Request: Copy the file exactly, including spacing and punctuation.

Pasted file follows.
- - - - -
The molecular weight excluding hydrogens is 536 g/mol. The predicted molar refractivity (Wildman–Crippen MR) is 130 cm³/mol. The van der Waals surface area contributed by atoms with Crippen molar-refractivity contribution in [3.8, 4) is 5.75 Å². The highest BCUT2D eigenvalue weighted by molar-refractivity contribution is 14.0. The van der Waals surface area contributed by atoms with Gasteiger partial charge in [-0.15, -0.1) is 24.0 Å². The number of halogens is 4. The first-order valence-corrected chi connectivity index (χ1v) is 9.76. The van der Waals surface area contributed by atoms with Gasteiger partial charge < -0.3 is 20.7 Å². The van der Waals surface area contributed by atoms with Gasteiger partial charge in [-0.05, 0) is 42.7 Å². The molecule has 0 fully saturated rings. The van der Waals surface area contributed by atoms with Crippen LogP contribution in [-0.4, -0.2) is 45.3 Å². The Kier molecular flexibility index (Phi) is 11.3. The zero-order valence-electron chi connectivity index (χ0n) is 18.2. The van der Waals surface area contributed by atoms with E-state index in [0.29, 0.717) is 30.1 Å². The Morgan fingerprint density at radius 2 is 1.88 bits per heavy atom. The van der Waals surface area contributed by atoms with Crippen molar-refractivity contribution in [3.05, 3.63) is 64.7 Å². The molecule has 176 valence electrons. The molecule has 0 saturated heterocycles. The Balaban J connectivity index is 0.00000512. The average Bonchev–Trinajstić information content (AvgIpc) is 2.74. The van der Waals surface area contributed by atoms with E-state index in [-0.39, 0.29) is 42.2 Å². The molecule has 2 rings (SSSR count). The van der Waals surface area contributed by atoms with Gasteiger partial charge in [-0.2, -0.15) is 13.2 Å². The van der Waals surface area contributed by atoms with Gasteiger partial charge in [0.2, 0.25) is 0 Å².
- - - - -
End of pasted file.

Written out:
The molecular weight excluding hydrogens is 536 g/mol. The predicted molar refractivity (Wildman–Crippen MR) is 130 cm³/mol. The van der Waals surface area contributed by atoms with Crippen molar-refractivity contribution in [3.8, 4) is 5.75 Å². The highest BCUT2D eigenvalue weighted by molar-refractivity contribution is 14.0. The van der Waals surface area contributed by atoms with Gasteiger partial charge in [-0.15, -0.1) is 24.0 Å². The number of halogens is 4. The first-order valence-corrected chi connectivity index (χ1v) is 9.76. The van der Waals surface area contributed by atoms with Gasteiger partial charge < -0.3 is 20.7 Å². The van der Waals surface area contributed by atoms with Gasteiger partial charge in [-0.05, 0) is 42.7 Å². The molecule has 0 fully saturated rings. The van der Waals surface area contributed by atoms with Crippen LogP contribution in [-0.4, -0.2) is 45.3 Å². The Kier molecular flexibility index (Phi) is 11.3. The zero-order valence-electron chi connectivity index (χ0n) is 18.2. The van der Waals surface area contributed by atoms with E-state index in [0.29, 0.717) is 30.1 Å². The Morgan fingerprint density at radius 2 is 1.88 bits per heavy atom. The van der Waals surface area contributed by atoms with Crippen molar-refractivity contribution in [3.05, 3.63) is 64.7 Å². The molecule has 176 valence electrons. The molecule has 0 saturated heterocycles. The Balaban J connectivity index is 0.00000512. The average Bonchev–Trinajstić information content (AvgIpc) is 2.74. The van der Waals surface area contributed by atoms with E-state index in [-0.39, 0.29) is 42.2 Å². The molecule has 2 rings (SSSR count). The van der Waals surface area contributed by atoms with Gasteiger partial charge in [-0.2, -0.15) is 13.2 Å². The van der Waals surface area contributed by atoms with Gasteiger partial charge in [0.2, 0.25) is 0 Å².